‘Tis the season for sturgeon spawning

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Early June is still spawning season for sturgeon, but remember that it is illegal to fish for sturgeon in New York state. Contributed photo

Lake sturgeon typically spawn (reproduce) in late April to early June over gravelly areas (the spaces between the rocks make great hiding spots for the eggs!), so you’re more likely to encounter them this time of year, according to the New York State Department of Environmental Conservation.

You may spot one breaching out of the water, a behavior that’s exhibited during the spawning season, or if you’re fishing, you may hook into one (remember, fishing for them is strictly prohibited).

If you do happen to catch a sturgeon, follow these tips for a safe and efficient release:

  • Avoid bringing sturgeon into your boat or on shore, minimizing its time out of the water
  • Use pliers to remove the hook quickly
  • Support the fish horizontally. Holding it vertically, by the head, gills or tail can cause serious injury.
  • Move to another fishing spot or switch lures/technique to avoid re-hooking or catching another sturgeon

The fact that there is now outreach about lake sturgeon is pretty incredible, according to the DEC. Ten years ago, you would be hard pressed to encounter a sturgeon, but thanks to DEC, US Fish & Wildlife Service (USFWS), US Geological Survey (USGS), Cornell University, Saint Regis Mohawk Tribe (SRMT) and their partners, they’re making a serious comeback after being nearly extirpated in the 1980s. ‘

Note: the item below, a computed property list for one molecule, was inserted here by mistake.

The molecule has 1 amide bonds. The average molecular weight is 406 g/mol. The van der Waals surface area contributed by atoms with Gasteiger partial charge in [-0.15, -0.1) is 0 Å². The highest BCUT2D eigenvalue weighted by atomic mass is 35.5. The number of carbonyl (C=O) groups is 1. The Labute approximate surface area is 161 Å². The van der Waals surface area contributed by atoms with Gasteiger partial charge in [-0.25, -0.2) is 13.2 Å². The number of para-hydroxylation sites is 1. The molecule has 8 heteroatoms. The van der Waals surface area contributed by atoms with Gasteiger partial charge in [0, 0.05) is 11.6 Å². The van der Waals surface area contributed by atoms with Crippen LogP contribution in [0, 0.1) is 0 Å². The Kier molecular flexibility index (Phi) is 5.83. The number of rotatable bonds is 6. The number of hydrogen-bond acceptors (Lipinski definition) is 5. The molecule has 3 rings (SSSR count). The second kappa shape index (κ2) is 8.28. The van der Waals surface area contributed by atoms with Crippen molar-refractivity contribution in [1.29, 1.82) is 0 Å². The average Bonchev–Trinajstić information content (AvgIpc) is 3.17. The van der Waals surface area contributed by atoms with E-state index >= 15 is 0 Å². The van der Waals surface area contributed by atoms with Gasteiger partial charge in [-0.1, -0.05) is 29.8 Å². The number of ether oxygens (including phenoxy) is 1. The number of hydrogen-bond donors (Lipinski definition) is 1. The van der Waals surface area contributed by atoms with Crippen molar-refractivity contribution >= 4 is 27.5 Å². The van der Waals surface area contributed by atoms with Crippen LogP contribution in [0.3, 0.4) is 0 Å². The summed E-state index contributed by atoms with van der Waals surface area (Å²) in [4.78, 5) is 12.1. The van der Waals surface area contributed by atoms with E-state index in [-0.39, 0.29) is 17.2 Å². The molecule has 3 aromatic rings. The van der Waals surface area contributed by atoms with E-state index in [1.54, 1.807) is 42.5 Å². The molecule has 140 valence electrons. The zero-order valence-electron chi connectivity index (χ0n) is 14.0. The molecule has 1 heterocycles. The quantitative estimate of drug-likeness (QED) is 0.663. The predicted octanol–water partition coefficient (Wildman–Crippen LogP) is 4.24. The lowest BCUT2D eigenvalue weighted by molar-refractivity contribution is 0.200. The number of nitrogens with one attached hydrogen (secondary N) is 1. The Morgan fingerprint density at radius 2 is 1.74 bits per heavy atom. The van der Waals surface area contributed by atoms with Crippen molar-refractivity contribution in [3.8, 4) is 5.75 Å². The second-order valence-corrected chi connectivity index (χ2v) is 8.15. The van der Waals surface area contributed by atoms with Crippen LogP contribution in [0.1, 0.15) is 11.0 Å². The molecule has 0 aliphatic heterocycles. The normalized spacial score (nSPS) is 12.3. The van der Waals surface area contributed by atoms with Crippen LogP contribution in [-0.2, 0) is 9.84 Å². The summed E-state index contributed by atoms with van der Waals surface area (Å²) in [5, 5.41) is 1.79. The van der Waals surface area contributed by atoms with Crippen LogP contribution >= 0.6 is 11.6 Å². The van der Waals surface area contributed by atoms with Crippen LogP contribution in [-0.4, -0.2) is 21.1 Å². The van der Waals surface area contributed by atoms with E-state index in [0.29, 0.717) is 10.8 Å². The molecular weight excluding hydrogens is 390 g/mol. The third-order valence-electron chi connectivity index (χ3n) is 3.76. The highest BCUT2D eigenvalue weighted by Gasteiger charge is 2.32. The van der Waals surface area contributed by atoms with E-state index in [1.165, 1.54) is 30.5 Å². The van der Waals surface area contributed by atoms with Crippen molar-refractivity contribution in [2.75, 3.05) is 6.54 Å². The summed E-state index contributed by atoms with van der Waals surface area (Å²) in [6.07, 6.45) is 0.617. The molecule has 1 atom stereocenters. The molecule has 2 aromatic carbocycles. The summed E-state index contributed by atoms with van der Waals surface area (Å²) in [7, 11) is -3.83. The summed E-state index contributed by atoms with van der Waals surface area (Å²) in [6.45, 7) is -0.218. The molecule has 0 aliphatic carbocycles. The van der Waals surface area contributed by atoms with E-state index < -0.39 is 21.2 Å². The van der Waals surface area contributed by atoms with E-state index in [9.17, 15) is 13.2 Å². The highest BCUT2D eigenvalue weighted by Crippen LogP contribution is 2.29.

Understanding the sturgeon’s habitat preference, movement patterns, and spawning sites through field work and research, coupled with a strategic stocking program, has helped bolster populations of this prehistoric species in many waters in the state.

The ultimate goal is to get these populations to a point where they’re self-sustaining (i.e. they don’t need help from humans) and eventually removed from a “threatened” status in New York.  

Recently, lake sturgeon was reviewed for listing under the authority of the federal Endangered Species Act. DEC and its recovery partners contributed data and comments to the federal review that led to a finding of “listing not warranted.”